There is no doubt that Radhika’s ‘bare it all’ act has delivered a huge shock value and it also carries enough arsenal to shake up the cluttered e-commerce ad space which is largely restricted to daily deals & coupons. But by using this bold script, Jack In The Box team may have caused a severe harm to Faballey’s positioning by alienating a sizable chunk of women audience.

The stand up script used by Radhika in the controversial video ‘WHAT THE F**K SHOULD I WEAR?’ is too difficult to follow for an average person. Needless to say that the humor is way too above the sensibilities of a large section of indian population.

Here’s what Eshita Jayaswal from Webchutney has to say about the campaign on twitter:

But she also made a very interesting comment on the topic that shows the irony within the Fab Alley’s brand messaging and I quote:

‘While the brand asks one to ‘unfollow’ it continues to have segments like “Trends”, “Lookbook” and “New In”. If FabAlley wants to break category clutter with such powerful communication, it needs to walk the talk and break away from the typical ecommerce/retail nomenclature that has become a norm in this space.’

Fab Alley has made a bold attempt to create some breathing space in a world dominated by Shoppers Stop, Myntra & Jabong.com of the world.

CEO’s view

While the entire advertising seems to be warming up to the viral, Tanvi Malik, co-founder Faballey.com is in no mood to go defensive about their strategy. In her interview with afaqs.com, she made it absolutely clear that  her brand is here to cause some serious disruption in the thinking of women as to how they can liberate themselves from the shackles of people’s perception & judgements.

‘FabAlley wants to be an empowering, feminist brand. We do not want to operate in the shallow, trend-oriented space’ ~ Tanvi Malik, Co-Founder – Faballey.com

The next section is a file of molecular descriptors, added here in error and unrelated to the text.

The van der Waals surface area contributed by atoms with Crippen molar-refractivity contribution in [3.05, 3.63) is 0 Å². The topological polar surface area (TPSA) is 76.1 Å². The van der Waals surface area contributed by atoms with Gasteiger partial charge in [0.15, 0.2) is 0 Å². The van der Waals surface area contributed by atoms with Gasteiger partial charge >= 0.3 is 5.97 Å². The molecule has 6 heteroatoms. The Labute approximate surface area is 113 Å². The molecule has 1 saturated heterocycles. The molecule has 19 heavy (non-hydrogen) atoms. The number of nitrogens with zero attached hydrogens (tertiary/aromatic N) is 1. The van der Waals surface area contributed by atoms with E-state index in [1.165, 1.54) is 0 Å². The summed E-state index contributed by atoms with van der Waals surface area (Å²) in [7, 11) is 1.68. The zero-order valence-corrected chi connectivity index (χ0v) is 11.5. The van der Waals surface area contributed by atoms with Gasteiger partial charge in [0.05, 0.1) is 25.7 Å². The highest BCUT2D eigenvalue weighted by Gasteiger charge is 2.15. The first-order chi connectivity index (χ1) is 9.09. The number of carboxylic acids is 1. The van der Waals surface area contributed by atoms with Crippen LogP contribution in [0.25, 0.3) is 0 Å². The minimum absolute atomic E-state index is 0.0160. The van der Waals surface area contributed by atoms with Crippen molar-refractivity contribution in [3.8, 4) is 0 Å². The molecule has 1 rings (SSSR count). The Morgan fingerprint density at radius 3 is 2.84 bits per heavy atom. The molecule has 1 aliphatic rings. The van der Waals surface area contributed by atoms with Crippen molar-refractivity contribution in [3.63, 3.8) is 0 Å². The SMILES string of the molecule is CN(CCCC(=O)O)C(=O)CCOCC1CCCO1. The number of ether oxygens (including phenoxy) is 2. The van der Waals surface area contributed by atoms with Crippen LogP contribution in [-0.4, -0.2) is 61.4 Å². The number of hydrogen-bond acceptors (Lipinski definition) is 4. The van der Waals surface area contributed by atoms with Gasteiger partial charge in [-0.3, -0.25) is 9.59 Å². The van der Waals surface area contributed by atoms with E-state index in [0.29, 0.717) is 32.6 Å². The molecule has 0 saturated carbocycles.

Click here to read the entire interview with Tanvi Malik.

Older, Angrier, Hairier, Unladylike Radhika Vaz

By no means you can call her a girl next door because she is not. Born in Mumbai, Radhika Vaz moved to New York and realized she wanted to be a stand-up comedian. Her humor can be a little uncomfortable for many as the F-word is sitting on the edge of her tongue. In one of her interview given to the Times of India, she responded about her un-womanlike mannerisms & personality by saying,

‘I am barely a woman’

I went through her twitter page, and some of her tweets are real fun to read 🙂    

Being a feminist, Radhika wholeheartedly endorses Faballey’s views about the liberty of expression when it comes to women fashion (it is quite visible in her stand up act too). She is actively promoting the brand through her social pages and in the media. No doubt, having a multi-dimensional personality who is a writer, feminist and a stand up comedian is a great advantage for any women fashion brand.

Social Media Response

The video viral campaign had every recipe to trend on the twitter timelines, and so it did. Faballey’s #unfollow campaign has asked a lot of question to their audience and people (especially women are responding to it) with absolute nonchalance.

#unfollow campaign by faballey.com

The brand has created a separate hashtag #BeAnUnfollower to capture the moods around the #unfollow campaign and engage with their potential customers. They are also prompting the audience to liberate their views & come out of cliches related to their personal fashion. Create your own style statement by not following the herd mentality.

Here are some interesting tweets around #BeAnUnfollower campaign:

My view

I think strategically, innovative tools around fashion discovery or curated fashion will create newer opportunities for e-commerce companies in 2015. To say that boldness never pays in India would be a myopic point of view. Definitely a pat on the back for the Jack In The Box team to break the cliche advertising followed by most of the digital agencies. This may just prompt a lot of retail brands to re-look at their current content strategy. However, using nudity for shock value may just be a little too much for a newer brand like faballey.com.

Digital Case Study – FMCG – Mcdowells #No1Yaari

With video advertising becoming the most potent engagement weapon in the digital marketing parlance, brands & ad agencies have quickly grabbed this opportunity with both hands & using it to maximise their advertising ROI.

Mcdowells, as a brand, has been a big fan of using long & short form videos in the past to promote their brand message. Clearly, their spends have gone up significantly in the last 3-4 years, especially into digital. I am sure a lot is to do with their target segment which is mainly SEC A,B Youth & young adults. Continue reading